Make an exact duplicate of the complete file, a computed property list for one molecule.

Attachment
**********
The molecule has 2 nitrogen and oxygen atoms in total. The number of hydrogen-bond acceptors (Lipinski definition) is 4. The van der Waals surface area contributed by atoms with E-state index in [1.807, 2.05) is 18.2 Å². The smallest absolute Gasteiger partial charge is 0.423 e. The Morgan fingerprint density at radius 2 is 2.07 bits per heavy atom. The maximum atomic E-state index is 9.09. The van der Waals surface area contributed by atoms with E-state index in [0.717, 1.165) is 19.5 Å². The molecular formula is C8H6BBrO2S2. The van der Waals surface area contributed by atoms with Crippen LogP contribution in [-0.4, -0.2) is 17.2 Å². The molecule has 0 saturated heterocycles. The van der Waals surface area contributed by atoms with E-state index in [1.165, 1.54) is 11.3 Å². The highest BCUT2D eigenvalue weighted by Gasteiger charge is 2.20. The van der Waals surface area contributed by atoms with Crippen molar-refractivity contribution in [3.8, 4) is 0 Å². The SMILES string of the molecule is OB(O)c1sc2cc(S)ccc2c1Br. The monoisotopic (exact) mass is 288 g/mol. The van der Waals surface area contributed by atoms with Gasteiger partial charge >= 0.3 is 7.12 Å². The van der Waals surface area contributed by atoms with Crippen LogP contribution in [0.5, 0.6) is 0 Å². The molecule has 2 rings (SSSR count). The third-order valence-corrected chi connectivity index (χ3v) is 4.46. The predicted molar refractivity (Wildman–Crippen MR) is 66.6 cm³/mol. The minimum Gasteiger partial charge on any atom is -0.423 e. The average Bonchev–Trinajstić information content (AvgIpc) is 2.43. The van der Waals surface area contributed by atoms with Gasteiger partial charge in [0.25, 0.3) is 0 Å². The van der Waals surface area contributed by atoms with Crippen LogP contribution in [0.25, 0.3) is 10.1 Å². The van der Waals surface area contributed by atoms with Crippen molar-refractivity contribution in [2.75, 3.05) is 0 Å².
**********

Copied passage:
The molecule has 2 nitrogen and oxygen atoms in total. The number of hydrogen-bond acceptors (Lipinski definition) is 4. The van der Waals surface area contributed by atoms with E-state index in [1.807, 2.05) is 18.2 Å². The smallest absolute Gasteiger partial charge is 0.423 e. The Morgan fingerprint density at radius 2 is 2.07 bits per heavy atom. The maximum atomic E-state index is 9.09. The van der Waals surface area contributed by atoms with E-state index in [0.717, 1.165) is 19.5 Å². The molecular formula is C8H6BBrO2S2. The van der Waals surface area contributed by atoms with Crippen LogP contribution in [-0.4, -0.2) is 17.2 Å². The molecule has 0 saturated heterocycles. The van der Waals surface area contributed by atoms with E-state index in [1.165, 1.54) is 11.3 Å². The highest BCUT2D eigenvalue weighted by Gasteiger charge is 2.20. The van der Waals surface area contributed by atoms with Crippen molar-refractivity contribution in [3.8, 4) is 0 Å². The SMILES string of the molecule is OB(O)c1sc2cc(S)ccc2c1Br. The monoisotopic (exact) mass is 288 g/mol. The van der Waals surface area contributed by atoms with Gasteiger partial charge >= 0.3 is 7.12 Å². The van der Waals surface area contributed by atoms with Crippen LogP contribution in [0.5, 0.6) is 0 Å². The molecule has 2 rings (SSSR count). The third-order valence-corrected chi connectivity index (χ3v) is 4.46. The predicted molar refractivity (Wildman–Crippen MR) is 66.6 cm³/mol. The minimum Gasteiger partial charge on any atom is -0.423 e. The average Bonchev–Trinajstić information content (AvgIpc) is 2.43. The van der Waals surface area contributed by atoms with Gasteiger partial charge in [0.25, 0.3) is 0 Å². The van der Waals surface area contributed by atoms with Crippen LogP contribution in [0.25, 0.3) is 10.1 Å². The van der Waals surface area contributed by atoms with Crippen molar-refractivity contribution in [2.75, 3.05) is 0 Å².